RICHMOND, Va. (WRIC)- Governor Glenn Youngkin is walking back comments on a 1950’s law that is at the center of an effort to restrict book sales to minors.
A case that aimed to ban two books with sexual content from being sold to kids without parental permission was thrown out on Tuesday in Virginia Beach. The judge called the state law underpinning the lawsuit unconstitutional, citing due process and free speech violations.
The law creates a pathway for citizens to seek broader bans on ‘obscene’ books for minors and adults.
When asked about calls to repeal the obscenity law after an event on Wednesday morning, Youngkin initially conveyed support and compared it to a separate law that requires schools to warn parents about sexually explicit classroom material.
“I am ok with it staying on the books,” Youngkin said.
“Government in many places has a role to make sure there is transparency. That, in fact, there is a decision moment for parents in so many cases and then those decisions have to be made. The obscenity laws try hard to get us there, which is to give parents the right to make decisions, and then the courts are going to have to interpret these,” Youngkin continued.
Youngkin walked back those comments on Wednesday evening but stopped short of calling for a full repeal.
“I do not support the banning of books and the General Assembly should take a look at this section of code and review it in the next session,” Youngkin said in a statement.
The little-known law became the subject of scrutiny after Republican Delegate Tim Anderson filed a lawsuit targeting two novels: “Gender Queer” and “Court of Mist and Fury.” The books were previously pulled from schools in Virginia Beach but this lawsuit attempted to expand that.
“We’ve never said Barnes & Noble can’t sell these books. We’ve never said that once. Anyone who is reporting that is reporting incorrectly. We’ve always said we want restrictions on selling them to children,” Anderson told reporters after the hearing on Tuesday.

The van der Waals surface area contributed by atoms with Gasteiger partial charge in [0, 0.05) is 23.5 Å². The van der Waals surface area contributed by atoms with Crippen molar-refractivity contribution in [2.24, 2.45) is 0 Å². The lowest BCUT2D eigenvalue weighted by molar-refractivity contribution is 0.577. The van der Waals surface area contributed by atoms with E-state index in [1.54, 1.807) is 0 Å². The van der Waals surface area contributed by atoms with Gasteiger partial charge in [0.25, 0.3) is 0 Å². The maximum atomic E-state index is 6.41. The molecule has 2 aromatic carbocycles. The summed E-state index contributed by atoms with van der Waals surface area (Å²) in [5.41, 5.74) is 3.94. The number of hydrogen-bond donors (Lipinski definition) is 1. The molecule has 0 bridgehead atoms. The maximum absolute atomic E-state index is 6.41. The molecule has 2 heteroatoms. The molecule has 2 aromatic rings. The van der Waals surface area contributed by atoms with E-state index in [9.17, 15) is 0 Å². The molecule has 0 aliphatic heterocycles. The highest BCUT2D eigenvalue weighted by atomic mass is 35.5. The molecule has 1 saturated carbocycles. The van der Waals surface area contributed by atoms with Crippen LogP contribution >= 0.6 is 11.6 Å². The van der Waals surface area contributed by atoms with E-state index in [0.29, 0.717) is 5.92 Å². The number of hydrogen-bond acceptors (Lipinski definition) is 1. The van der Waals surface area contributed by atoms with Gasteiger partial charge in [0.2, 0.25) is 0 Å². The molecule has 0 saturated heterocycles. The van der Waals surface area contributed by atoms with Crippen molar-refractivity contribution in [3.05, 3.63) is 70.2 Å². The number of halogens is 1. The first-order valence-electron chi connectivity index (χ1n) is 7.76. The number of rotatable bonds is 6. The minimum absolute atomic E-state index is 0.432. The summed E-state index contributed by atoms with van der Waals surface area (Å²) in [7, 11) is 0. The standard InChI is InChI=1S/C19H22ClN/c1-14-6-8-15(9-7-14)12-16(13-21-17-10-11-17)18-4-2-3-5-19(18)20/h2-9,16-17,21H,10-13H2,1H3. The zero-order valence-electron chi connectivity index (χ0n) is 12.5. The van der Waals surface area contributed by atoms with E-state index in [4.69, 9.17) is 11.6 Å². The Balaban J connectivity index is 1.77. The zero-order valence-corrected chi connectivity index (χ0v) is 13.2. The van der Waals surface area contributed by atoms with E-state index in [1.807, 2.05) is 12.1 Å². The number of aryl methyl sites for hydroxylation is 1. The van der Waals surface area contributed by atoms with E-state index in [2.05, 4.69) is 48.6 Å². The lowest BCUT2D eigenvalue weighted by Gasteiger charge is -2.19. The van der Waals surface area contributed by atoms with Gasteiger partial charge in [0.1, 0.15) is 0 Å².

But the law Anderson used to make that case goes further.
“At its very core the statute has multiple constitutional flaws that put free expression of literary works in jeopardy,” said Eden Heilman, the legal director for the ACLU of Virginia. “Ultimately, I think it would be beneficial for us to get it off the books.”
Heilman said the law creates a process for citizens to take legal action to ban the retail sale and lending of books across Virginia if a judge agrees the content is obscene. Violators risk criminal penalties, even if they have no knowledge of the restrictions.
“If you didn’t know the book was obscene and you lent it to someone else, that statute infers a presumption of intent and that could be very dangerous,” Heilman said.
Circuit Judge Pamela Bakersvill, who dismissed Anderson’s lawsuit, cited that presumption in her order as one reason why the law violates the First Amendment and the Constitution of Virginia.
Bakersvill also referenced free-speech concerns surrounding “prior restraint.”
That’s because the law says books involved in an obscenity trial can be restricted using a temporary restraining order before a final determination is made in court, according to Heilman.
It’s not clear yet if there will be a bill introduced in the 2023 session to repeal the obscenity law.
Delegate Anderson said he is looking into legislation that would create a rating system for books.
“Very similar to what they do with violent video games. Just to have content put on books that give parents warnings that there might be sexually explicit material inside of it. That’s what we would generally be, I think, looking for mostly,” Anderson said.
Anderson has yet to announce plans to appeal the judge’s dismissal.